- Evaluation (hr after challenge): 24 and 48 hr

Positive control substance(s):
yes
Remarks:
2,4-Dinitrochlorobenzene (DNCB)
Statistics:
Irritation graded according to scale
Reading:
1st reading
Hours after challenge:
24
Group:
negative control
Dose level:
0.5 mL of the test substance in original form
No. with + reactions:
0
Total no. in group:
10
Clinical observations:
none
Remarks on result:
other: Reading: 1st reading. . Hours after challenge: 24.0. Group: negative control. Dose level: 0.5 mL of the test substance in original form. No with. + reactions: 0.0. Total no. in groups: 10.0. Clinical observations: none.
Reading:
2nd reading
Hours after challenge:
48
Group:
negative control
Dose level:
0.5 mL of the test substance in original form
No. with + reactions:
0
Total no. in group:
10
Clinical observations:
none
Remarks on result:
other: Reading: 2nd reading. . Hours after challenge: 48.0. Group: negative control. Dose level: 0.5 mL of the test substance in original form. No with. + reactions: 0.0. Total no. in groups: 10.0. Clinical observations: none.
Reading:
1st reading
Hours after challenge:
24
Group:
test group
Dose level:
0.5 mL of the test substance in original form
No. with + reactions:
0
Total no. in group:
20
Clinical observations:
none
Remarks on result:
other: Reading: 1st reading. . Hours after challenge: 24.0. Group: test group. Dose level: 0.5 mL of the test substance in original form. No with. + reactions: 0.0. Total no. in groups: 20.0. Clinical observations: none.
Reading:
2nd reading
Hours after challenge:
48
Group:
test group
Dose level:
0.5 mL of the test substance in original form
No. with + reactions:
0
Total no. in group:
20
Clinical observations:
none
Remarks on result:
other: Reading: 2nd reading. . Hours after challenge: 48.0. Group: test group. Dose level: 0.5 mL of the test substance in original form. No with. + reactions: 0.0. Total no. in groups: 20.0. Clinical observations: none.

See attached Table for results

Interpretation of results:
not sensitising
Remarks:
Migrated information
Conclusions:
According to the maximization method of Magnusson and Kligman, no cutaneous reactions attributable to the sensitization potential of Hexylene Glycol were observed in guinea-pigs.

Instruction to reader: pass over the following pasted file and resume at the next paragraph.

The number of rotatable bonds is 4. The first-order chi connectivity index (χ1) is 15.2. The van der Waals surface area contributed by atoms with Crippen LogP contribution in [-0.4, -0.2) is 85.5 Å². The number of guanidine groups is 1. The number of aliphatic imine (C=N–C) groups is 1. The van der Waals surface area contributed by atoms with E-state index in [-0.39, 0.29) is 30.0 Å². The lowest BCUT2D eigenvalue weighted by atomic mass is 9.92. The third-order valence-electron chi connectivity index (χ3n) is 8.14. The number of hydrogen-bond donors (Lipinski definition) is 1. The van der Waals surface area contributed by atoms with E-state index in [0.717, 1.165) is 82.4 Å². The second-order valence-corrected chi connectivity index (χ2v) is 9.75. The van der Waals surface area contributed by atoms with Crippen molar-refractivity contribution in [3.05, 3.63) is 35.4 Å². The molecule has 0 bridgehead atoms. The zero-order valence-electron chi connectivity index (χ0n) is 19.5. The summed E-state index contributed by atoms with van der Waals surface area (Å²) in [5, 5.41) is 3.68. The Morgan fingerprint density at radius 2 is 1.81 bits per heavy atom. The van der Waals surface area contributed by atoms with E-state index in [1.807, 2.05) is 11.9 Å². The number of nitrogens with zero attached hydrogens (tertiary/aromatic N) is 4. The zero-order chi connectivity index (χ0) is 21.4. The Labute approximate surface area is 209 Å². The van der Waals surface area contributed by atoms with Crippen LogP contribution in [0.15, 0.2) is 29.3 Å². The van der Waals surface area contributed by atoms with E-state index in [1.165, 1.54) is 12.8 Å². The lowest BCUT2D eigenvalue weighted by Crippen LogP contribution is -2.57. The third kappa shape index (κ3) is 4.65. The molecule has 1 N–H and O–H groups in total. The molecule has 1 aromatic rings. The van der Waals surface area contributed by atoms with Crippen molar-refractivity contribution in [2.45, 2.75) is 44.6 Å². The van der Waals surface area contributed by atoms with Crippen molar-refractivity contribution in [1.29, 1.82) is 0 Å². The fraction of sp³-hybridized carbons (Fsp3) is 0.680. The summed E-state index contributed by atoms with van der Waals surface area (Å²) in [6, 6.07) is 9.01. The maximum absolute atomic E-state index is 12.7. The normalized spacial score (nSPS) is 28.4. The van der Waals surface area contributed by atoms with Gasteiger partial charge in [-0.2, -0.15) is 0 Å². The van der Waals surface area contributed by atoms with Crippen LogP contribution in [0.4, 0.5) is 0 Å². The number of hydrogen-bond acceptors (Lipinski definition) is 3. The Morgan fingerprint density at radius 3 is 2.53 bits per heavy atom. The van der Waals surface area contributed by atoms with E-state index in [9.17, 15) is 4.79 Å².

Executive summary:

The skin sensitization potential of hexylene glycol was assessed in a study performed according to OECD Guidelines for the Testing of Chemicals No. 406 and in compliance with GLP in male and female Dunkin Hartley guinea pigs (de Jouffrey, 1997). In the main study, 10 animals comprised the hexylene glycol test group and 5 animals comprised the vehicle control group. The intracutaneous induction was carried out with 0.1 ml of 10% (w/w) of hexylene glycol in vehicle (physiological saline), and dermal induction was performed with 0.5 mL of undiluted hexylene glycol to the dorsal area under occlusive conditions. The challenge exposure also was conducted with 0.5 mL of undiluted hexylene glycol. Additionally, all animals were dermally exposed to 0.5 mL of 10% w/w sodium lauryl sulphate (SDS) in vaseline 24 hours prior to topical sensitization of the skin area in order to induce local irritation (hexylene glycol was shown to be non-irritating in the preliminary test). Skin reactions were observed and recorded 1 hour after dermal induction and 24 and 48 hours after the challenge exposure, all according to the grading scale by Magnusson and Kligman. Test and control animals displayed normal body weight gain throughout the investigation and no mortalities were observed. Clinical signs included hypoactivity and piloerection in one male of the treated group on Days 13 and 14, which are consisted with the clinical signs observed in other studies on hexylene glycol. On Day 10, following dermal induction, signs of irritation were observed at the site of application in both control and treated groups. Following the challenge exposure, no incidences of erythema or oedema were observed, either at 24 or 48 hours, in all animals. Under the experimental conditions and according to the maximization method of Magnusson and Kligman, no cutaneous reactions attributable to the sensitization potential of hexylene glycol were observed in guinea-pigs. Therefore, the results of this study demonstrated that hexylene glycol showed no evidence of contact skin sensitization in guinea pigs

Endpoint conclusion
Endpoint conclusion:
no adverse effect observed (not sensitising)

Respiratory sensitisation

Endpoint conclusion
Endpoint conclusion:
no study available

Justification for classification or non-classification

Not classification is warranted according to CLP (EC 1272/2008).